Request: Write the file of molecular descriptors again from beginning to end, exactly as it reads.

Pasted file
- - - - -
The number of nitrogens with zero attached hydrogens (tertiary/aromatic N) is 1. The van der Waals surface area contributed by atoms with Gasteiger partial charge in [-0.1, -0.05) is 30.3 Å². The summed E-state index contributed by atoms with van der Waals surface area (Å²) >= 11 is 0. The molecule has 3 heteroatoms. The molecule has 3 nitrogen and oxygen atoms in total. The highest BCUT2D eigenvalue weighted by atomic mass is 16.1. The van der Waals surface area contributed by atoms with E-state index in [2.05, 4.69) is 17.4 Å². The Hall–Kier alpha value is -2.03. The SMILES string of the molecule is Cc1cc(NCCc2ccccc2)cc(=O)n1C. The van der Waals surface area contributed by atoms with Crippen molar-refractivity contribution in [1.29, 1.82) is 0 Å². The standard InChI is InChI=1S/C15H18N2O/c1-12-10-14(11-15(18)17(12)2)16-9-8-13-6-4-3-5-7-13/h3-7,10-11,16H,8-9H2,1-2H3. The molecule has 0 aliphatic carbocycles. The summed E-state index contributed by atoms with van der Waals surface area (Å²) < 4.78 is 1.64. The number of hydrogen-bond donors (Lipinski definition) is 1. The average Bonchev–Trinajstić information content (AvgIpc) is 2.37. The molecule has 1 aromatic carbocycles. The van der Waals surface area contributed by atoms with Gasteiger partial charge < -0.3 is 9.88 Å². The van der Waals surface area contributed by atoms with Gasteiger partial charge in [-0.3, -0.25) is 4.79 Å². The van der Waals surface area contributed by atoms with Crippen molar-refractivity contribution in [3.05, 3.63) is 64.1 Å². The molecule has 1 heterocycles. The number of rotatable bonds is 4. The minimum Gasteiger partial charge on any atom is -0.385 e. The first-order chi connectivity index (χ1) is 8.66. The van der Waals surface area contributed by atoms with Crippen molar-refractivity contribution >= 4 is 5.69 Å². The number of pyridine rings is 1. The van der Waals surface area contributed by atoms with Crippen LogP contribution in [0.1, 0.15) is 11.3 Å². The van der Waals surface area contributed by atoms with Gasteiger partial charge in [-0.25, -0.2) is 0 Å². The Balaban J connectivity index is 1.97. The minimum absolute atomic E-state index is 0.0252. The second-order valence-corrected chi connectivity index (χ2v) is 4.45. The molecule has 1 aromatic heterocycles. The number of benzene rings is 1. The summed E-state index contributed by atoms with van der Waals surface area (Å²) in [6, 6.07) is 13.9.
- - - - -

The number of nitrogens with zero attached hydrogens (tertiary/aromatic N) is 1. The van der Waals surface area contributed by atoms with Gasteiger partial charge in [-0.1, -0.05) is 30.3 Å². The summed E-state index contributed by atoms with van der Waals surface area (Å²) >= 11 is 0. The molecule has 3 heteroatoms. The molecule has 3 nitrogen and oxygen atoms in total. The highest BCUT2D eigenvalue weighted by atomic mass is 16.1. The van der Waals surface area contributed by atoms with E-state index in [2.05, 4.69) is 17.4 Å². The Hall–Kier alpha value is -2.03. The SMILES string of the molecule is Cc1cc(NCCc2ccccc2)cc(=O)n1C. The van der Waals surface area contributed by atoms with Crippen molar-refractivity contribution in [1.29, 1.82) is 0 Å². The standard InChI is InChI=1S/C15H18N2O/c1-12-10-14(11-15(18)17(12)2)16-9-8-13-6-4-3-5-7-13/h3-7,10-11,16H,8-9H2,1-2H3. The molecule has 0 aliphatic carbocycles. The summed E-state index contributed by atoms with van der Waals surface area (Å²) < 4.78 is 1.64. The number of hydrogen-bond donors (Lipinski definition) is 1. The average Bonchev–Trinajstić information content (AvgIpc) is 2.37. The molecule has 1 aromatic carbocycles. The van der Waals surface area contributed by atoms with Gasteiger partial charge < -0.3 is 9.88 Å². The van der Waals surface area contributed by atoms with Gasteiger partial charge in [-0.3, -0.25) is 4.79 Å². The van der Waals surface area contributed by atoms with Crippen molar-refractivity contribution in [3.05, 3.63) is 64.1 Å². The molecule has 1 heterocycles. The number of rotatable bonds is 4. The minimum Gasteiger partial charge on any atom is -0.385 e. The first-order chi connectivity index (χ1) is 8.66. The van der Waals surface area contributed by atoms with Crippen molar-refractivity contribution >= 4 is 5.69 Å². The number of pyridine rings is 1. The van der Waals surface area contributed by atoms with Crippen LogP contribution in [0.1, 0.15) is 11.3 Å². The van der Waals surface area contributed by atoms with Gasteiger partial charge in [-0.25, -0.2) is 0 Å². The Balaban J connectivity index is 1.97. The minimum absolute atomic E-state index is 0.0252. The second-order valence-corrected chi connectivity index (χ2v) is 4.45. The molecule has 1 aromatic heterocycles. The number of benzene rings is 1. The summed E-state index contributed by atoms with van der Waals surface area (Å²) in [6, 6.07) is 13.9.